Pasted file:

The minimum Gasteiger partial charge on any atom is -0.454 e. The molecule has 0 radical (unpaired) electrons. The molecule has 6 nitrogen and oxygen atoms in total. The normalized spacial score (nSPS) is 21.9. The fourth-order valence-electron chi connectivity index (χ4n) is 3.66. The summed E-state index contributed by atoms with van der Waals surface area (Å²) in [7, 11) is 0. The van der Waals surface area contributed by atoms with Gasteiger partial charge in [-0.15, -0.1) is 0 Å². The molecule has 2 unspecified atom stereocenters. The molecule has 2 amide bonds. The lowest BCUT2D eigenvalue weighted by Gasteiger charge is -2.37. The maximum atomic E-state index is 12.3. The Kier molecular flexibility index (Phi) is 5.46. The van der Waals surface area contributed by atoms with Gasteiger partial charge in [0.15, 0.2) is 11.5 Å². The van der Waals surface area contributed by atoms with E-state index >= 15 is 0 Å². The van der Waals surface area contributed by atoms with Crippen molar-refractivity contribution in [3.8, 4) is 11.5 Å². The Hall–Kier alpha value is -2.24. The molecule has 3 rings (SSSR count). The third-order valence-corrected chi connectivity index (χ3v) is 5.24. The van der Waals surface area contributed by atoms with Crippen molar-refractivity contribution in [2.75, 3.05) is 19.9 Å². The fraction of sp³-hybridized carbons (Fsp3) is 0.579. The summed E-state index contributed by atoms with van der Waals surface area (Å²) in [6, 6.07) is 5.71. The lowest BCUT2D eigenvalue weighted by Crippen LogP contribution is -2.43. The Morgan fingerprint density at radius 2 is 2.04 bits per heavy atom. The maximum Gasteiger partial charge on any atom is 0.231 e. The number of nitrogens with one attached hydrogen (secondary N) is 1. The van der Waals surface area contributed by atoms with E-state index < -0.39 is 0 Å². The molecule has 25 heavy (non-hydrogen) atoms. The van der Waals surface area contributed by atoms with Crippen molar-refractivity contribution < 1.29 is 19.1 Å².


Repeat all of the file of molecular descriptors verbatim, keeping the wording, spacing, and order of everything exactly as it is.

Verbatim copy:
The minimum Gasteiger partial charge on any atom is -0.454 e. The molecule has 0 radical (unpaired) electrons. The molecule has 6 nitrogen and oxygen atoms in total. The normalized spacial score (nSPS) is 21.9. The fourth-order valence-electron chi connectivity index (χ4n) is 3.66. The summed E-state index contributed by atoms with van der Waals surface area (Å²) in [7, 11) is 0. The van der Waals surface area contributed by atoms with Gasteiger partial charge in [-0.15, -0.1) is 0 Å². The molecule has 2 unspecified atom stereocenters. The molecule has 2 amide bonds. The lowest BCUT2D eigenvalue weighted by Gasteiger charge is -2.37. The maximum atomic E-state index is 12.3. The Kier molecular flexibility index (Phi) is 5.46. The van der Waals surface area contributed by atoms with Gasteiger partial charge in [0.15, 0.2) is 11.5 Å². The van der Waals surface area contributed by atoms with E-state index >= 15 is 0 Å². The van der Waals surface area contributed by atoms with Crippen molar-refractivity contribution in [3.8, 4) is 11.5 Å². The Hall–Kier alpha value is -2.24. The molecule has 3 rings (SSSR count). The third-order valence-corrected chi connectivity index (χ3v) is 5.24. The van der Waals surface area contributed by atoms with Crippen molar-refractivity contribution in [2.75, 3.05) is 19.9 Å². The fraction of sp³-hybridized carbons (Fsp3) is 0.579. The summed E-state index contributed by atoms with van der Waals surface area (Å²) in [6, 6.07) is 5.71. The lowest BCUT2D eigenvalue weighted by Crippen LogP contribution is -2.43. The Morgan fingerprint density at radius 2 is 2.04 bits per heavy atom. The maximum Gasteiger partial charge on any atom is 0.231 e. The number of nitrogens with one attached hydrogen (secondary N) is 1. The van der Waals surface area contributed by atoms with E-state index < -0.39 is 0 Å². The molecule has 25 heavy (non-hydrogen) atoms. The van der Waals surface area contributed by atoms with Crippen molar-refractivity contribution < 1.29 is 19.1 Å².